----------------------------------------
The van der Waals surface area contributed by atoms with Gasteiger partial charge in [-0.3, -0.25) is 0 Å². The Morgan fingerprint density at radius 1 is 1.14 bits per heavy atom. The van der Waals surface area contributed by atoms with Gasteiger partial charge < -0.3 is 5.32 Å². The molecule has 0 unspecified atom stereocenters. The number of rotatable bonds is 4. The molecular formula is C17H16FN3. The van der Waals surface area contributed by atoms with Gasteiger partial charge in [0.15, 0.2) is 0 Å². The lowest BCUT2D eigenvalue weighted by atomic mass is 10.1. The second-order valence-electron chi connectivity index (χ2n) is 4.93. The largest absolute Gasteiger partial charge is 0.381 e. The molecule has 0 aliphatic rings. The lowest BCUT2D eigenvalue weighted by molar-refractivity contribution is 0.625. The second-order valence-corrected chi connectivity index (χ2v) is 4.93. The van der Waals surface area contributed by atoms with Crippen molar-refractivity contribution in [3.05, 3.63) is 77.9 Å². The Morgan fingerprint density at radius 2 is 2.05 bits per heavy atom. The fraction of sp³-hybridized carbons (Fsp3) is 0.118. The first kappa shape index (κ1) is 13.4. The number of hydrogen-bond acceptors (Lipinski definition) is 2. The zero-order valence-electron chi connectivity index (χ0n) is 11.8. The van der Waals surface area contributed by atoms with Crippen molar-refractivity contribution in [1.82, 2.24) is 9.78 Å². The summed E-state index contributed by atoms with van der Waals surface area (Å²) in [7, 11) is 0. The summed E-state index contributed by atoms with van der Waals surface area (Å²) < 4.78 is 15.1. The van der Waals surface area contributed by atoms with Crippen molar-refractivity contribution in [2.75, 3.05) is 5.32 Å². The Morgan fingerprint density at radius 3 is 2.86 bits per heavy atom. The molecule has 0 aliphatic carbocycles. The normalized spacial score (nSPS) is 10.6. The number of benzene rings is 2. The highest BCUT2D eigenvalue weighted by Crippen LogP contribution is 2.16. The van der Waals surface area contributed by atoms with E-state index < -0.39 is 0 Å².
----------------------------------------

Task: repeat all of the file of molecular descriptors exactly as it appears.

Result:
The van der Waals surface area contributed by atoms with Gasteiger partial charge in [-0.3, -0.25) is 0 Å². The Morgan fingerprint density at radius 1 is 1.14 bits per heavy atom. The van der Waals surface area contributed by atoms with Gasteiger partial charge < -0.3 is 5.32 Å². The molecule has 0 unspecified atom stereocenters. The number of rotatable bonds is 4. The molecular formula is C17H16FN3. The van der Waals surface area contributed by atoms with Gasteiger partial charge in [0.15, 0.2) is 0 Å². The lowest BCUT2D eigenvalue weighted by atomic mass is 10.1. The second-order valence-electron chi connectivity index (χ2n) is 4.93. The largest absolute Gasteiger partial charge is 0.381 e. The molecule has 0 aliphatic rings. The lowest BCUT2D eigenvalue weighted by molar-refractivity contribution is 0.625. The second-order valence-corrected chi connectivity index (χ2v) is 4.93. The van der Waals surface area contributed by atoms with Crippen molar-refractivity contribution in [3.05, 3.63) is 77.9 Å². The Morgan fingerprint density at radius 2 is 2.05 bits per heavy atom. The fraction of sp³-hybridized carbons (Fsp3) is 0.118. The first kappa shape index (κ1) is 13.4. The number of hydrogen-bond acceptors (Lipinski definition) is 2. The zero-order valence-electron chi connectivity index (χ0n) is 11.8. The van der Waals surface area contributed by atoms with Crippen molar-refractivity contribution in [1.82, 2.24) is 9.78 Å². The summed E-state index contributed by atoms with van der Waals surface area (Å²) in [7, 11) is 0. The summed E-state index contributed by atoms with van der Waals surface area (Å²) < 4.78 is 15.1. The van der Waals surface area contributed by atoms with Crippen molar-refractivity contribution in [2.75, 3.05) is 5.32 Å². The Morgan fingerprint density at radius 3 is 2.86 bits per heavy atom. The molecule has 0 aliphatic carbocycles. The normalized spacial score (nSPS) is 10.6. The number of benzene rings is 2. The highest BCUT2D eigenvalue weighted by Crippen LogP contribution is 2.16. The van der Waals surface area contributed by atoms with E-state index < -0.39 is 0 Å².